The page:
WASHINGTON — Senate Republicans released their long-awaited bill Thursday to dismantle much of Barack Obama's health care law to criticism from most  of New Jersey's congressional delegation with one notable exception.

The bill proposes to cut Medicaid for low-income Americans and erase tax boosts that Obama imposed on high-earners and medical companies to finance his expansion of coverage. The bill would provide tax credits to help people buy insurance. It would also let states get waivers to ignore some coverage standards that "Obamacare" requires of insurers.

Congressman Frank Pallone in a statement called it a "mean spirited proposal" and "heartless."

"The Senate’s Trumpcare bill would still rip health care away from millions of Americans, could strip protections for people with pre-existing conditions, and allow insurance companies to charge older Americans five times more for coverage than younger Americans. The Senate bill also makes similarly devastating cuts to Medicaid in order to give giant tax breaks to the wealthiest few. The Medicaid cuts would ration care for more than 70 million Americans, the overwhelming majority of whom are seniors in nursing homes, pregnant women, and children."

In a tweet, Sen. Robert Menendez called it "downright nasty."

“Senate Republicans are deceitfully calling this bill ‘better care,’ but it’s actually ‘badder care.’ It’s not any better, in fact it’s not even care at all. This plan is still a tax break for the very wealthy disguised as ‘care’ for American families," 1st DIstrict Congressman Donald Norcross wrote.

Congressman Tom MacArthur, whose proposal to address concerns about pre-existing conditions was considered key to getting the House to pass the bill, said in a statement he supports the bill. I knew that taking a leading role in negotiations would make me a political target, but simply walking away from this problem and letting millions of people be hurt by congressional inaction was not an option. Moving a bill to the Senate - even an imperfect one - was imperative and my amendment made that possible."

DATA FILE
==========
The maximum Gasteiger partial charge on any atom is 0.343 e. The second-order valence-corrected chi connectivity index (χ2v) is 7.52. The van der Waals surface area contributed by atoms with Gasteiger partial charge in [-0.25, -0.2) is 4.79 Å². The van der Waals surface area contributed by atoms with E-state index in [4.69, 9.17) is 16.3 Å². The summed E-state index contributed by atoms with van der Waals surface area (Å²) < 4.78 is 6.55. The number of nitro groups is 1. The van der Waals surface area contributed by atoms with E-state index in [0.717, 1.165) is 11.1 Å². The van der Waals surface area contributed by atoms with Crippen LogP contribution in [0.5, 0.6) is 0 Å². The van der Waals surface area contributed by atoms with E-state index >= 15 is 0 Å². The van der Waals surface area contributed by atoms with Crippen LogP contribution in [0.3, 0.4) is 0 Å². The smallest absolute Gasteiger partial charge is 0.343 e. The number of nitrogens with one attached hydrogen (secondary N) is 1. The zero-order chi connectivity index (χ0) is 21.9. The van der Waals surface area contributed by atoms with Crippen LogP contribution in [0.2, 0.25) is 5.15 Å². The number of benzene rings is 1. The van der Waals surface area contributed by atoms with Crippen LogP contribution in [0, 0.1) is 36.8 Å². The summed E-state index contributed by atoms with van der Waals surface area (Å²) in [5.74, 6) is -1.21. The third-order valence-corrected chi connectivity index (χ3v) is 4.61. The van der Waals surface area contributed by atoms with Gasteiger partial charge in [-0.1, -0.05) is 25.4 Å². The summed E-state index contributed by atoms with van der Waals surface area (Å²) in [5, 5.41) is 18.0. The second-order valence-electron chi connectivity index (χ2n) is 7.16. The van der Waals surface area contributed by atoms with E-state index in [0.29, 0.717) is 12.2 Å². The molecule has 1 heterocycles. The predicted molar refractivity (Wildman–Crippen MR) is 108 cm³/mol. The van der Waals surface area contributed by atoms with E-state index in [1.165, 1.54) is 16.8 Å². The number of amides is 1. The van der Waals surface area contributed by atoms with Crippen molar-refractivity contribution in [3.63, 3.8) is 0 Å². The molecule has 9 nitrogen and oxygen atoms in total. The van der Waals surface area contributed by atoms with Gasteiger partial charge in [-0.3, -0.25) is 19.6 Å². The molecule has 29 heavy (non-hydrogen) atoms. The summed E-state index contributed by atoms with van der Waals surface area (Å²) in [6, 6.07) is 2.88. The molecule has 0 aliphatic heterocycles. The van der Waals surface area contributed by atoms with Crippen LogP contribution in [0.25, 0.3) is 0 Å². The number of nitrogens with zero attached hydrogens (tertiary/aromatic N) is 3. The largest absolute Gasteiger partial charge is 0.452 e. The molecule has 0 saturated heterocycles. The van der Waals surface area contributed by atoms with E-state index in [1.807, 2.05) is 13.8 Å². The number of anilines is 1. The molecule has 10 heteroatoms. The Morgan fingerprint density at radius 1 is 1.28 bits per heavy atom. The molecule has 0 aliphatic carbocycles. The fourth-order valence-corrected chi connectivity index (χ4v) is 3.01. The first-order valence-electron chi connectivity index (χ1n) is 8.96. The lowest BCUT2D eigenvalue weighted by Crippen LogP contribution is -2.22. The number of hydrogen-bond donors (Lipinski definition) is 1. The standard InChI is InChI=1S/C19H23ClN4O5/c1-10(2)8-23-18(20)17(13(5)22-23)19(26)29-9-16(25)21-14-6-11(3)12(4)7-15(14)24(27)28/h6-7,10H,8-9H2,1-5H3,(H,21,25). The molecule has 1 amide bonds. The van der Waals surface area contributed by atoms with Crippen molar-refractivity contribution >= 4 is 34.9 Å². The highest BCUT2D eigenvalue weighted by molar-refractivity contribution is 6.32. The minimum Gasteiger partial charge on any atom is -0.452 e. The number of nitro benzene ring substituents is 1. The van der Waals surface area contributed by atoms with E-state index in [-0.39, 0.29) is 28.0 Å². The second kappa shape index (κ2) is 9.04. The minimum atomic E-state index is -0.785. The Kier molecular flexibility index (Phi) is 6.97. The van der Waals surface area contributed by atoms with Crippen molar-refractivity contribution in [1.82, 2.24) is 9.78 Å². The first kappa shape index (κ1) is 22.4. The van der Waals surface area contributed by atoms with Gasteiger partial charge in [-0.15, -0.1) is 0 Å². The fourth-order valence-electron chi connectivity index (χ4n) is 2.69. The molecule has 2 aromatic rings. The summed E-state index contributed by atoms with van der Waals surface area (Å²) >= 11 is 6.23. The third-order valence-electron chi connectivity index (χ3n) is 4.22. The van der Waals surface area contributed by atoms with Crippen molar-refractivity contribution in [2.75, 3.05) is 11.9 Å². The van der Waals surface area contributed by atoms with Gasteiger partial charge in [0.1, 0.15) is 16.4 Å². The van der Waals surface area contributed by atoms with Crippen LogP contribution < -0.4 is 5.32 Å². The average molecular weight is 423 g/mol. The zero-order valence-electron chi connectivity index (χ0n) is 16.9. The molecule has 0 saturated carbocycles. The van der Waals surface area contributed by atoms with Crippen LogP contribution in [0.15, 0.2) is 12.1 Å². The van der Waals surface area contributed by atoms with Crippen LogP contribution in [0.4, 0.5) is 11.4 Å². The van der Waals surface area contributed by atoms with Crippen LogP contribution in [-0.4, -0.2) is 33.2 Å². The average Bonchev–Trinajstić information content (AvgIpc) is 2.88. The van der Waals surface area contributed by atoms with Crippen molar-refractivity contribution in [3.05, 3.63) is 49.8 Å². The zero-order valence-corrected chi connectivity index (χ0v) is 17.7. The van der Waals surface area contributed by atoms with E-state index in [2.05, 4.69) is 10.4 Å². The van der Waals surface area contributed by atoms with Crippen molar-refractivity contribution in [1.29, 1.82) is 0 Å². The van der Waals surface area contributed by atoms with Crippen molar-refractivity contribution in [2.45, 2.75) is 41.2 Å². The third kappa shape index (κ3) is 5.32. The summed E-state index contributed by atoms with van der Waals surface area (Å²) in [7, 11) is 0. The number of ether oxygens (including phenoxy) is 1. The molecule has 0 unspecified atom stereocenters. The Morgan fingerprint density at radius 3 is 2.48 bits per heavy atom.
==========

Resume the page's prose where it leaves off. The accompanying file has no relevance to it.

Senate Majority Leader Mitch McConnell of Ky. walks on to the Senate floor on Capitol Hill in Washington
Senate Majority Leader Mitch McConnell of Ky. walks on to the Senate floor on Capitol Hill in Washington (AP Photo/Andrew Harnik)

The measure represents the Senate GOP's effort to achieve a top tier priority for President Donald Trump and virtually all Republican members of Congress. Senate Majority Leader Mitch McConnell, R-Ky., hopes to push it through his chamber next week.

Yet it faces an uncertain fate in the Senate.

At least a half-dozen GOP senators — conservatives as well as moderates — have complained about the proposal, the secrecy with which McConnell drafted it and the speed with which he'd like to whisk it to passage. Facing unanimous Democratic opposition, the bill would fail if just three of the Senate's 52 GOP senators oppose it.

The measure would provide $50 billion over the next four years that states could use in an effort to shore up insurance markets around the country.

For the next two years, it would also provide money that insurers use to help lower out-of-pocket costs for millions of lower income people. Trump has been threatening to discontinue those payments, and some insurance companies have cited uncertainty over those funds as reasons why they are abandoning some markets and boosting premiums.

The House approved its version of the bill last month. Though he lauded its passage in a Rose Garden ceremony, Trump last week privately called the House measure "mean" and called on senators to make their version more "generous."

Democrats say GOP characterizations of Obama's law as failing are wrong and say the Republican plan would boot millions off coverage and leave others facing higher out-of-pocket costs.

The nonpartisan Congressional Budget Office said the House bill would cause 23 million people to lose coverage by 2026. The budget office's analysis of the Senate measure is expected in the next few days.

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